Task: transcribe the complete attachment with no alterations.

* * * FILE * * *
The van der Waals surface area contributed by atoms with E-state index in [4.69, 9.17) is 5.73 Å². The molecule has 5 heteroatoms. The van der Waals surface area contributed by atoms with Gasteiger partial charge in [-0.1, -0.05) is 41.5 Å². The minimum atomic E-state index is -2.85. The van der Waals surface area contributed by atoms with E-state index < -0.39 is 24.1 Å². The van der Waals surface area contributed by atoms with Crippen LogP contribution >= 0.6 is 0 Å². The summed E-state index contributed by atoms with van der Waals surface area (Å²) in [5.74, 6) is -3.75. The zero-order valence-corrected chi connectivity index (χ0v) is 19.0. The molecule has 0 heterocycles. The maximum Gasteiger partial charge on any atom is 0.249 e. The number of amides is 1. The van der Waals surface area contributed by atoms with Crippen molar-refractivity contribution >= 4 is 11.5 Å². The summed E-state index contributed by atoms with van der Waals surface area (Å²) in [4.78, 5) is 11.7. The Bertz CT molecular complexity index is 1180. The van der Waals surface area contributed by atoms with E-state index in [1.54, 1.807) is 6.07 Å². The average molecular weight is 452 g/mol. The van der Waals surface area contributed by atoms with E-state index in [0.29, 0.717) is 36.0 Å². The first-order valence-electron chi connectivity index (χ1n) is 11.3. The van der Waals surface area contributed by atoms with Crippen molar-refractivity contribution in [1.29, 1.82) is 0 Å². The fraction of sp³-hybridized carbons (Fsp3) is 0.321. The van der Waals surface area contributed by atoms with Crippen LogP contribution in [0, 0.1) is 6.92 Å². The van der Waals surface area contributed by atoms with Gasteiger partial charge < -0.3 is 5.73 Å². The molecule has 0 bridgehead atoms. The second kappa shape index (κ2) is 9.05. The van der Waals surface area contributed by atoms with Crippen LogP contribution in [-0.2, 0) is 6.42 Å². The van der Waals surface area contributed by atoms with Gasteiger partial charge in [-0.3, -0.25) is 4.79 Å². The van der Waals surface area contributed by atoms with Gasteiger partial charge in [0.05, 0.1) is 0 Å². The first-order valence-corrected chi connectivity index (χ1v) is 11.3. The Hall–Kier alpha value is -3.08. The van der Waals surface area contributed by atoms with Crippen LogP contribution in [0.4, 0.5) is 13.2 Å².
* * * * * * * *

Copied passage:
The van der Waals surface area contributed by atoms with E-state index in [4.69, 9.17) is 5.73 Å². The molecule has 5 heteroatoms. The van der Waals surface area contributed by atoms with Gasteiger partial charge in [-0.1, -0.05) is 41.5 Å². The minimum atomic E-state index is -2.85. The van der Waals surface area contributed by atoms with E-state index < -0.39 is 24.1 Å². The van der Waals surface area contributed by atoms with Crippen LogP contribution >= 0.6 is 0 Å². The summed E-state index contributed by atoms with van der Waals surface area (Å²) in [5.74, 6) is -3.75. The zero-order valence-corrected chi connectivity index (χ0v) is 19.0. The molecule has 0 heterocycles. The maximum Gasteiger partial charge on any atom is 0.249 e. The number of amides is 1. The van der Waals surface area contributed by atoms with Crippen molar-refractivity contribution >= 4 is 11.5 Å². The summed E-state index contributed by atoms with van der Waals surface area (Å²) in [4.78, 5) is 11.7. The Bertz CT molecular complexity index is 1180. The van der Waals surface area contributed by atoms with E-state index in [1.54, 1.807) is 6.07 Å². The average molecular weight is 452 g/mol. The van der Waals surface area contributed by atoms with E-state index in [0.29, 0.717) is 36.0 Å². The first-order valence-electron chi connectivity index (χ1n) is 11.3. The van der Waals surface area contributed by atoms with Crippen molar-refractivity contribution in [1.29, 1.82) is 0 Å². The fraction of sp³-hybridized carbons (Fsp3) is 0.321. The van der Waals surface area contributed by atoms with Crippen LogP contribution in [0, 0.1) is 6.92 Å². The van der Waals surface area contributed by atoms with Gasteiger partial charge < -0.3 is 5.73 Å². The molecule has 0 bridgehead atoms. The second kappa shape index (κ2) is 9.05. The van der Waals surface area contributed by atoms with Crippen LogP contribution in [-0.2, 0) is 6.42 Å². The van der Waals surface area contributed by atoms with Gasteiger partial charge in [-0.3, -0.25) is 4.79 Å². The van der Waals surface area contributed by atoms with Gasteiger partial charge in [0.05, 0.1) is 0 Å². The first-order valence-corrected chi connectivity index (χ1v) is 11.3. The Hall–Kier alpha value is -3.08. The van der Waals surface area contributed by atoms with Crippen LogP contribution in [0.4, 0.5) is 13.2 Å².